Well, this was definitely not the post I wanted to write today. As I sit here with my foot elevated wrapped in a cast, all I can think of is how mad I am at myself right now.
Geez Ryan… Why did you have to go and do that?
It all happened on my last run during the finals at the World Cup in Kreischberg, Austria.
By the time the finals were underway, it was late in the day. The sun had already dipped behind the mountains, making the course dark and hard to spot the landings while in the air. But as an athlete, when it comes to contest time it doesn't matter how bad the conditions are. You’re in the zone, pumped up and feeling fearless.
Here's a clip from a practice day. Dark, dark, dark!
Already have landed my first two runs, I was sitting on a high score only a few points behind the leader. With one run left, I knew exactly what was needed to win.
From the moment I dropped in, up until the last feature in the course everything seemed to be coming together flawlessly. But as I launched off the final jump into the air, during the midst of my maneuver I lost sight of the ground. Now I don’t think I need to explain that this is not what you want to happen at 25ft up in the air while flipping and spinning a distance of 70ft.
What seemed like a lifetime in the moment was probably less than a second in reality. As the ground appeared from the shadows, I frantically twisted my feet somewhat under me before smashing into the icy landing. Within a split second, my body compressed to the ground, rolling over my front foot and was sent tumbling down the slope.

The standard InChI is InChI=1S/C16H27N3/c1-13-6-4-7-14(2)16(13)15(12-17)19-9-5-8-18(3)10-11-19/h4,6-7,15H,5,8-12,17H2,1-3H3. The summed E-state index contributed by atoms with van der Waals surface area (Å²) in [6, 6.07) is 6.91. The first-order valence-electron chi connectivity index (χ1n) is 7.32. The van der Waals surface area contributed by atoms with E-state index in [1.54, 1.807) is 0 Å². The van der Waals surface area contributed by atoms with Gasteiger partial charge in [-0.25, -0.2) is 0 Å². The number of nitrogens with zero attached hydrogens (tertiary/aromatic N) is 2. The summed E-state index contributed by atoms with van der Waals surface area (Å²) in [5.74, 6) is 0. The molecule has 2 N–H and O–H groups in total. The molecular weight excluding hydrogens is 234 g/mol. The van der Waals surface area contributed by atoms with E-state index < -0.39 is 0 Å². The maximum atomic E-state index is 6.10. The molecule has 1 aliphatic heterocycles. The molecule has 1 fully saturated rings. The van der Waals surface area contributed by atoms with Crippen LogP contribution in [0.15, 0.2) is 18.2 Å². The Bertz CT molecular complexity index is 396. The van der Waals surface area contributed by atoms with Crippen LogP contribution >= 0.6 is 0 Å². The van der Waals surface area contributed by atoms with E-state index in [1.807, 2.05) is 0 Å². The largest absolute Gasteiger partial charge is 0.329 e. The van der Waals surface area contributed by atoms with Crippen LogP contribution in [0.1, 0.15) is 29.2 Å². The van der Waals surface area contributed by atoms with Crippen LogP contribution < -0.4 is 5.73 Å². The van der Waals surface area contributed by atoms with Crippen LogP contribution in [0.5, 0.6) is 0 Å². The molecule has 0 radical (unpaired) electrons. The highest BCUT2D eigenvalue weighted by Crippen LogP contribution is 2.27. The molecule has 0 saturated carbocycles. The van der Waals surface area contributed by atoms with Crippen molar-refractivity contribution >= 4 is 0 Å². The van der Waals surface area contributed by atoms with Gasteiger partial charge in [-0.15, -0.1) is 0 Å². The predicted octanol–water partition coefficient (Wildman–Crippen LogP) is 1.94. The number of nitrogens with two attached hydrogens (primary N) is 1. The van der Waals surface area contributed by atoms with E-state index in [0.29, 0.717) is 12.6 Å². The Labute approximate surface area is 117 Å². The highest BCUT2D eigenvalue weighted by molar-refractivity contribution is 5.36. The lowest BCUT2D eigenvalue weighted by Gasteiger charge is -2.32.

Here I am sliding to a stop after the hard impact.
When I finally came to a stop and slowly tried to stand, a throbbing numbness in my foot became apparent. But with the crowd cheering and adrenaline pumping, after hobbling towards the finish corral the pain in my foot started to dissipate.
For the next half hour, I stood at the bottom of course watching the last few competitors in anticipation before running around celebrating my 2nd place finish! After another half hour of jumping on and off the podium and spraying champagne at the other medalists.. my foot seemed to be doing alright. That was until my boot came off and the swelling began.
Right after the event, with the cars already packed, the team and I were directly en-route to Switzerland for the next event. So I filled a bag full of snow and hit the road. But even after hours of ice and elevating my foot, the swelling only worsened.
The next morning it was apparent something wasn't right. My team doctor scheduled an appointment for me in Zurich to have imaging done and to hear my fate. After an X-ray, MRI and CT scan, the doctors told me I had a broken navicular bone with a slight impression of the talus and bruising to the talar head. All I heard at the time was my season was over.
Road to Recovery
I guess there’s really never a good time to hurt yourself, but I would have preferred it being closer to the end of the season. I was only five events down in an 18 event tour. It’s just a bummer that I spent months and countless hours training for this season and it’s now over. But I guess that’s the name of the game. Sometimes you have to pay to play.
Over the years, I’ve broken many bones and each time, I was able to come back stronger and more determined than ever! Even though I’m bummed now, I understand this will all pass and with a lot of hard work and effort… I know I’ll be right back up there on the podium again.
Here’s to a speedy recovery!